Compassionate Care

Julius Few, MD, launched The Few Institute in Chicago with an eye on attracting a multicultural, multigenerational patient base.

Compassionate Care

At age six, Julius Few, MD, already knew exactly what he wanted to be when he grew up: a doctor—specifically, a surgeon. His inspiration: Dr. Quincy, a forensic pathologist played by actor Jack Klugman in the 1970s television series Quincy M.E. Of course, Dr. Quincy’s fictitious patients were dead, but that fact escaped the young Julius Few.

“Quincy was a sleuth,” says Dr. Few. “When I saw him operating on people, I thought that was the coolest thing and I knew that was what I wanted to do.”

Today, Dr. Few is the director and founder of The Few Institute for Aesthetic Plastic Surgery in the heart of Chicago’s Miracle Mile. He also maintains a clinical presence in Manhattan, where he sees patients on a regular basis. The practices are based on his trademarked philosophy of the Continuum of Beauty, which involves combining multiple modalities to provide natural-looking results to patients of all ages and skin types.

In the past seven years, Dr. Few has become well known for his ability to achieve natural-looking enhancements that preserve each patient’s individuality and ethnicity. Asked to describe his aesthetic philosophy, he says, “It’s about the pursuit of graceful aging—without making it obvious.”

From Academics to Private Practice

Fascinated by the circulatory system, Dr. Few originally planned to be a heart surgeon. While in medical school he did externships in thoracic surgery and vascular surgery. But then he became acquainted with a plastic surgeon. “He had his MA in fine art and photography, so he looked at medicine through an artistic lens,” says Dr. Few. His colleague’s sense of artistry—and his ability to use it in medicine—resonated with Dr. Few. “I was always the kid with the imagination. I’ve always liked drawing and painting. I still do oil paintings,” he says. “I realized that going into plastic surgery would allow me to harness that creativity and apply it to my livelihood.”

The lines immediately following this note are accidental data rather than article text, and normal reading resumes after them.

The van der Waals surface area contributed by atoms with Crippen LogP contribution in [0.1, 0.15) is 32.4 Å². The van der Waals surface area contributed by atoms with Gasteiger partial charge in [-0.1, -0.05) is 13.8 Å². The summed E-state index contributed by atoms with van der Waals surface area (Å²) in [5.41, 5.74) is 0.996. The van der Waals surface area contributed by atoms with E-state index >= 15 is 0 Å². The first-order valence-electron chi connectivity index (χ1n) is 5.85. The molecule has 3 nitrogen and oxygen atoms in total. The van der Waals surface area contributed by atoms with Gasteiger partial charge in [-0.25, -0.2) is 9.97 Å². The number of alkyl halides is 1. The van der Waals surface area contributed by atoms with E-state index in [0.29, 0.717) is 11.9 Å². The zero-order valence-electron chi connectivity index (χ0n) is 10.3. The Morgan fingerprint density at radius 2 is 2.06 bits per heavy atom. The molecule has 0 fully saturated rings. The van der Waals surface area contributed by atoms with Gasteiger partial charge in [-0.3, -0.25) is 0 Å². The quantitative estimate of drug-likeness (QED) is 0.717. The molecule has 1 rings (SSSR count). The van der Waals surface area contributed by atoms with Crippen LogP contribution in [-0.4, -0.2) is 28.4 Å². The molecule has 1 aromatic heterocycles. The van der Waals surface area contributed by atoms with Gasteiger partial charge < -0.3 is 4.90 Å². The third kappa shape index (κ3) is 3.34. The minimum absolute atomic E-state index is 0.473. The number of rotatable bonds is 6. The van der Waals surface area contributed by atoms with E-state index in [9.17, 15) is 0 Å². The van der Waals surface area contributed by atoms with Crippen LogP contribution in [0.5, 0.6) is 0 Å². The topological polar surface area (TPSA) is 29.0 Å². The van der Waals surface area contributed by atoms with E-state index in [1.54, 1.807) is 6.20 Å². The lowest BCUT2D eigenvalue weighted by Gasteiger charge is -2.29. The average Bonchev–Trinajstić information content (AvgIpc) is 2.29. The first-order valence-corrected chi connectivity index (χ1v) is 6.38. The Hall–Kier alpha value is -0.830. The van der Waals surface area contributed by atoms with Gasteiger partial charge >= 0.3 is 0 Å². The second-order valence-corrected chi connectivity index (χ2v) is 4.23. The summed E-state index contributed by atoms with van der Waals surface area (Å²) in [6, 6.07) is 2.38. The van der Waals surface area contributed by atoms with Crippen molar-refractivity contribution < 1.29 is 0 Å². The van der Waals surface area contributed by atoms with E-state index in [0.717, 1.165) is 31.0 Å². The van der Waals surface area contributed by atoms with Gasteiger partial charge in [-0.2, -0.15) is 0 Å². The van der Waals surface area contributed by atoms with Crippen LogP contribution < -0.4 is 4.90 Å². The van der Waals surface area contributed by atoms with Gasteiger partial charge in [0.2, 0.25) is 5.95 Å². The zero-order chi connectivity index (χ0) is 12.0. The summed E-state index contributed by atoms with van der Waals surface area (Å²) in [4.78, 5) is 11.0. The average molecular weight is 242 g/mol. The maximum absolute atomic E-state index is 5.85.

Dr. Few spent the early years of his career in academic medicine as a clinician and associate professor at Northwestern University. “I was successful in the academic environment,” he says. “But I had reached a juncture where I had a vision of creating an institute that could be more nimble, more responsive to the rapidly changing cosmetic field, and where I could cater to patients and also do more research and development.”

In 2008, he launched The Few Institute, which offers aesthetic surgery as well as noninvasive cosmetic treatments. His staff of 10 includes four medical extenders and three employees who offer concierge services to his high-profile patients, including entertainers, actors and professional athletes. Believing that successful management starts at the top, Dr. Few has a hands-on management style. “I have very little turnover, but it takes a delicate balance of supervision and empowerment, and a lot of energy to make sure people work cohesively,” he says.

Dr. Few also trains young plastic surgeons through an ASAPS-acknowledged fellowship program at The Few Institute. “That may eventually open the door to bringing in or collaborating with another physician,” he says.

Photo by Scott Bell.
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Incorporating Noninvasive Care

Dr. Few’s interest in—and research on—noninvasive technologies dates back more than 15 years. He was the first researcher to study the use of hyaluronic acid on skin of color. “At the time, there was concern that injecting fillers into someone with darker skin would be a problem due to the risk of keloids,” he says.

That research opened the door to more studies. “I became recognized as a person who could design and execute studies safely and effectively. So I was able to do more innovative stuff,” he says. “I also saw what noninvasive treatments, such as fillers, Botox and lasers meant to patients—it made them extremely happy. As technology became more available, I did more research, which led me to being more creative in applying these technologies.”